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Barbarian

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What it’s about:

A young woman discovers the Airbnb home she booked for her job interview is already occupied by a stranger. Against her better judgment, she decides to spend the night…but quickly discovers there’s more to be worried about just her unexpected house guest.

Names you might know:

Georgina Campbell (Suspicion, Wildcat), Justin Long (Drag me to Hell, Dodgeball) and Bill Skarsgard (It, Eternals) star in a film both written and directed by Zach Cregger (Wrecked).

Why it’s worth your time:

Barbarian begins with a typical horror trajectory, playing on the well worn trope of the lone woman in a questionable and potentially threatening situation. Without giving too much away, the film continually looks to subvert expectations, taking us on a gripping journey through expected beats before veering wildly away from convention into surprising caveats.

Made for going in blind, the initial responses from audiences were almost unanimously positive. Cregger provides sharp writing that’s not without prescience and social commentary, but it’s not hammered over your head like some larger studio films. There’s plenty of wry humour, but it never gets too winky for its own good.

Whilst Barbarian has clever twists from genre convention, it still delivers all the scares, tension and holy crap moments horror fans will lap up. It’s impeccably shot with a very retro aesthetic, evoking 70s and 80s horror in particular, and the settings within the film are grimly atmospheric.

Finally, the ominously droning score by Anna Drubich sneaks into proceedings when the tension builds — and it’s very effective.

The Key Characters

As the woman who books the Airbnb, Tess has to contend with exhaustion, paranoia and the inherent societal fear driven into young women about the potential dangers of being alone with strange men. She begins to do things against her better judgment, and we can see that conflict written across her face.  She’s played by Georgina Campbell, a fine British export who has seen her career rise sharply of late, and will surely be catapulted further after this.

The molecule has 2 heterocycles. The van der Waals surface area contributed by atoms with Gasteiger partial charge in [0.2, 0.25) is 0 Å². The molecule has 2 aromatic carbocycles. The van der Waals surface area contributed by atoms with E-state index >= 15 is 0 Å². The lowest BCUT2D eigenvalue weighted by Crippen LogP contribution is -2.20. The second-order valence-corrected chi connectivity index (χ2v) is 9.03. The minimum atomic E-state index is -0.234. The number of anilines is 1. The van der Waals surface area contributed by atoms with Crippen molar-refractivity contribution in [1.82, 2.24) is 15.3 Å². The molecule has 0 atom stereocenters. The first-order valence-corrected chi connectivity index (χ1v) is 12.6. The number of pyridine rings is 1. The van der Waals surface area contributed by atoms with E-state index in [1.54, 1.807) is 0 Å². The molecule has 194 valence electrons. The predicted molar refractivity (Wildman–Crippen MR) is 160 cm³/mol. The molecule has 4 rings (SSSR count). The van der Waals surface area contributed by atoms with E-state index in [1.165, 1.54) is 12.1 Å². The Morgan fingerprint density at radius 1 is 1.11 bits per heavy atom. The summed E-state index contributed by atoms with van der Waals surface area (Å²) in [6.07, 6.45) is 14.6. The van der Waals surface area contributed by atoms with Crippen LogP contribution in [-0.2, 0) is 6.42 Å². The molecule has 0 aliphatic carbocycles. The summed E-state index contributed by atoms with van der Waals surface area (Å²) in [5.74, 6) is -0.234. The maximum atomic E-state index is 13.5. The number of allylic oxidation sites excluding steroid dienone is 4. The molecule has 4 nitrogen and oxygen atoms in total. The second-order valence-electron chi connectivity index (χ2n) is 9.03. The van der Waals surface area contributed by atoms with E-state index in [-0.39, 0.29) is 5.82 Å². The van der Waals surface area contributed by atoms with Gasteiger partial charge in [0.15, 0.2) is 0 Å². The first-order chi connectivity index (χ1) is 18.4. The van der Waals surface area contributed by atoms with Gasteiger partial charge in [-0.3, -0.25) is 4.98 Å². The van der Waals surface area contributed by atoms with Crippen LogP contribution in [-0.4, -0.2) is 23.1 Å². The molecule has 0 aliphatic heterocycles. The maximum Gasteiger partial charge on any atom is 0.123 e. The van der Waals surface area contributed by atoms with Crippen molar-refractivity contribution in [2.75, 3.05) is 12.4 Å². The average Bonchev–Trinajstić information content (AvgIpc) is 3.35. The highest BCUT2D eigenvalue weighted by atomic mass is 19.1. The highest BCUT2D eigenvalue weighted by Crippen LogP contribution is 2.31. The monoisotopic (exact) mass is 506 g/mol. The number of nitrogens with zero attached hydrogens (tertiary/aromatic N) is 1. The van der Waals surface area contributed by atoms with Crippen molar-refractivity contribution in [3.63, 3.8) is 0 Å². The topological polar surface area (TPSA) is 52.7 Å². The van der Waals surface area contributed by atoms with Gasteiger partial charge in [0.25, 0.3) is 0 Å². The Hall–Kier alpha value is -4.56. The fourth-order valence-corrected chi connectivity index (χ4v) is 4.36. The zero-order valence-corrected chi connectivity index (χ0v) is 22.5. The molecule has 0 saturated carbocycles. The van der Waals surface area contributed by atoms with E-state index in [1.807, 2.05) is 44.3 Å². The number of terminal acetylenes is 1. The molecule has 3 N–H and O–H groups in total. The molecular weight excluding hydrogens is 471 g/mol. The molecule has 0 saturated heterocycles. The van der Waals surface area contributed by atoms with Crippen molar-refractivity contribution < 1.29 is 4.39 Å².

Keith is the awkwardly affable man who has double booked with Tess. Is it an act of subterfuge? Is it genuine? He’s pitch perfect as we wait for a flip we deem is inevitable. He’s played by Bill Skarsgard, we’re talking the guy who played Pennywise the clown here, a member of the Skarsgard family who were almost preordained to play oddballs or antagonists. Creggar probably cast him because of this, as it naturally puts the audience immediately into a tense state from the moment he appears.

AJ is an actor who’s about to see his career torpedoed with rape allegations hitting the press. Just whether he fully acknowledges his prior behaviour and whether he wants to better his attitude is a major part of his arc, and again, I won’t spoil where this takes him. He connects to the main story in an interesting, if slightly contrived way. Justin Long’s portrayal of an arrogant fool is great; he’s comical but doesn’t overplay it as the morality of his character is constantly brought into question. Just whether he fully acknowledges his prior behaviour and whether he wants to better his attitude is a major part of his arc, and again, I won’t spoil where this takes him. But Vanity Fair has touted long as an Oscar contender for this role.

What’s it really about:

The film touches upon a few relevant topics through an interesting timeline within it. We get classism, gentrification, and the objectification of women, and Creggar also turns his microscope on the jock mentality and the notion that a woman’s ingrained response to being alone with a man should be fear. With AJ’s arc, it certainly speaks about the ‘Me too’ era as well.

The takeaway:

One of a selection of great horror movies out this year, fans who want to be surprised with a flip on their expectations will enjoy this. Barbarian delivers on the scares and impactful moments of gore, but it manages to do so in imaginative ways. Some may find the very clear three acts and the shifts within a little too jarring, but only if they prefer a more conventional narrative.

Watch it with:

An open mind and a blank slate. Try not to watch any trailers or spoiler videos. Switch off the lights, watch it in the dark with someone who loves horror cinema.

Worth noting:

Barbarian has effective jump moments and as is a requisite for this genre, plenty of blood. It deals with some dark themes some might find disturbing.

Where to find it:  Disney+

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